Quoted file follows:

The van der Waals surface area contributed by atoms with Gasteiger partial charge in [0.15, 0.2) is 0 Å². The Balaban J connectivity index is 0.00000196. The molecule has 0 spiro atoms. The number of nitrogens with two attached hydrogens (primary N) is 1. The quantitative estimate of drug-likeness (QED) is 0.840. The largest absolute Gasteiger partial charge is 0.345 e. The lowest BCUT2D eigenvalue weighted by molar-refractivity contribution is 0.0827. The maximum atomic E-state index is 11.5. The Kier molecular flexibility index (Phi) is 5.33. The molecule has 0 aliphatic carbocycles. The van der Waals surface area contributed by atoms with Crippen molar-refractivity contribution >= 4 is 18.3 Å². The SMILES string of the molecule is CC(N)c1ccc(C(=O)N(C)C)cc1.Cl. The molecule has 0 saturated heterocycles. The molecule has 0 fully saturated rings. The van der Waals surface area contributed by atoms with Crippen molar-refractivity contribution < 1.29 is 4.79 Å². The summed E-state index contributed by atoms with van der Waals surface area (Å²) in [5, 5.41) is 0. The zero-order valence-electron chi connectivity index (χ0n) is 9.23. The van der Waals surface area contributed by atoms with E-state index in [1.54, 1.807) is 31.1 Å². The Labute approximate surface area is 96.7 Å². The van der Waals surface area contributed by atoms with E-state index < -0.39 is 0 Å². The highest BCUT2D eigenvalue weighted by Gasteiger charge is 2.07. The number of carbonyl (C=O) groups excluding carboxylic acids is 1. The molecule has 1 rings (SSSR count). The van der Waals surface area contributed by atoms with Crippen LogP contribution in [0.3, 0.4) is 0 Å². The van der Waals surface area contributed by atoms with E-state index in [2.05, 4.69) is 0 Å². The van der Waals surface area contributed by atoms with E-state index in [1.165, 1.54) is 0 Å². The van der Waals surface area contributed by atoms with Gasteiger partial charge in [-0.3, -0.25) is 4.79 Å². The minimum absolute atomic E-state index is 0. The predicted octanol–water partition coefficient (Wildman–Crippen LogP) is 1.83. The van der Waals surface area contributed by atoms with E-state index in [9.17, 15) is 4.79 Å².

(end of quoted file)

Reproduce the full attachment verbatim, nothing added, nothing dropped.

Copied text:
The van der Waals surface area contributed by atoms with Gasteiger partial charge in [0.15, 0.2) is 0 Å². The Balaban J connectivity index is 0.00000196. The molecule has 0 spiro atoms. The number of nitrogens with two attached hydrogens (primary N) is 1. The quantitative estimate of drug-likeness (QED) is 0.840. The largest absolute Gasteiger partial charge is 0.345 e. The lowest BCUT2D eigenvalue weighted by molar-refractivity contribution is 0.0827. The maximum atomic E-state index is 11.5. The Kier molecular flexibility index (Phi) is 5.33. The molecule has 0 aliphatic carbocycles. The van der Waals surface area contributed by atoms with Crippen molar-refractivity contribution >= 4 is 18.3 Å². The SMILES string of the molecule is CC(N)c1ccc(C(=O)N(C)C)cc1.Cl. The molecule has 0 saturated heterocycles. The molecule has 0 fully saturated rings. The van der Waals surface area contributed by atoms with Crippen molar-refractivity contribution < 1.29 is 4.79 Å². The summed E-state index contributed by atoms with van der Waals surface area (Å²) in [5, 5.41) is 0. The zero-order valence-electron chi connectivity index (χ0n) is 9.23. The van der Waals surface area contributed by atoms with E-state index in [1.54, 1.807) is 31.1 Å². The Labute approximate surface area is 96.7 Å². The van der Waals surface area contributed by atoms with E-state index < -0.39 is 0 Å². The highest BCUT2D eigenvalue weighted by Gasteiger charge is 2.07. The number of carbonyl (C=O) groups excluding carboxylic acids is 1. The molecule has 1 rings (SSSR count). The van der Waals surface area contributed by atoms with Crippen LogP contribution in [0.3, 0.4) is 0 Å². The van der Waals surface area contributed by atoms with E-state index in [2.05, 4.69) is 0 Å². The van der Waals surface area contributed by atoms with E-state index in [1.165, 1.54) is 0 Å². The van der Waals surface area contributed by atoms with Gasteiger partial charge in [-0.3, -0.25) is 4.79 Å². The minimum absolute atomic E-state index is 0. The predicted octanol–water partition coefficient (Wildman–Crippen LogP) is 1.83. The van der Waals surface area contributed by atoms with E-state index in [9.17, 15) is 4.79 Å².